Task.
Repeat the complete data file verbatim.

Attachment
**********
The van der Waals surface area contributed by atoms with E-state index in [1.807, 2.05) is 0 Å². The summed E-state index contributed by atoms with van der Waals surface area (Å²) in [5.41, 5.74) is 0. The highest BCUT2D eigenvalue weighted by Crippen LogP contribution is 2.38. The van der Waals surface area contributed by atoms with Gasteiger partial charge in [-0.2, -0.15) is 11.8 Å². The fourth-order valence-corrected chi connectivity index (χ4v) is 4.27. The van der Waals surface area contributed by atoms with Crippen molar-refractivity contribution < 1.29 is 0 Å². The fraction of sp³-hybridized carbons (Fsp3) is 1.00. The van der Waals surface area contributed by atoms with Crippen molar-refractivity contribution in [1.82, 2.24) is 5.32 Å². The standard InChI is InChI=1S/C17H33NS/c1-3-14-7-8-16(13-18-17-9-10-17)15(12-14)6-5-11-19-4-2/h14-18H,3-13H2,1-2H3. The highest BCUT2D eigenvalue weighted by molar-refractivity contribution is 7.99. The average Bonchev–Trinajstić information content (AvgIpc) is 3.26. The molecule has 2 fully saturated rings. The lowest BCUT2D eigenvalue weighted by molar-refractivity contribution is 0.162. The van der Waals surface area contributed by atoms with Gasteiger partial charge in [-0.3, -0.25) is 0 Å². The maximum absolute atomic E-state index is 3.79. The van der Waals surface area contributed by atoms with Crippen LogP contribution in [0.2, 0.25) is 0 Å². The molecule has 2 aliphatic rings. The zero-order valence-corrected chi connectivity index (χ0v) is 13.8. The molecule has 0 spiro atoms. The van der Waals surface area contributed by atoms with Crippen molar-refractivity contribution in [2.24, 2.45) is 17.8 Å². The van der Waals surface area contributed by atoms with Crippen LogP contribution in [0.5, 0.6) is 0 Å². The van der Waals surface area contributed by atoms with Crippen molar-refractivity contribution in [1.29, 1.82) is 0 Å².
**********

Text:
The van der Waals surface area contributed by atoms with E-state index in [1.807, 2.05) is 0 Å². The summed E-state index contributed by atoms with van der Waals surface area (Å²) in [5.41, 5.74) is 0. The highest BCUT2D eigenvalue weighted by Crippen LogP contribution is 2.38. The van der Waals surface area contributed by atoms with Gasteiger partial charge in [-0.2, -0.15) is 11.8 Å². The fourth-order valence-corrected chi connectivity index (χ4v) is 4.27. The van der Waals surface area contributed by atoms with Crippen molar-refractivity contribution < 1.29 is 0 Å². The fraction of sp³-hybridized carbons (Fsp3) is 1.00. The van der Waals surface area contributed by atoms with Crippen molar-refractivity contribution in [1.82, 2.24) is 5.32 Å². The standard InChI is InChI=1S/C17H33NS/c1-3-14-7-8-16(13-18-17-9-10-17)15(12-14)6-5-11-19-4-2/h14-18H,3-13H2,1-2H3. The highest BCUT2D eigenvalue weighted by molar-refractivity contribution is 7.99. The average Bonchev–Trinajstić information content (AvgIpc) is 3.26. The molecule has 2 fully saturated rings. The lowest BCUT2D eigenvalue weighted by molar-refractivity contribution is 0.162. The van der Waals surface area contributed by atoms with Gasteiger partial charge in [-0.3, -0.25) is 0 Å². The maximum absolute atomic E-state index is 3.79. The van der Waals surface area contributed by atoms with Crippen LogP contribution in [0.2, 0.25) is 0 Å². The molecule has 2 aliphatic rings. The zero-order valence-corrected chi connectivity index (χ0v) is 13.8. The molecule has 0 spiro atoms. The van der Waals surface area contributed by atoms with Crippen molar-refractivity contribution in [2.24, 2.45) is 17.8 Å². The van der Waals surface area contributed by atoms with Crippen LogP contribution in [0.5, 0.6) is 0 Å². The van der Waals surface area contributed by atoms with Crippen molar-refractivity contribution in [1.29, 1.82) is 0 Å².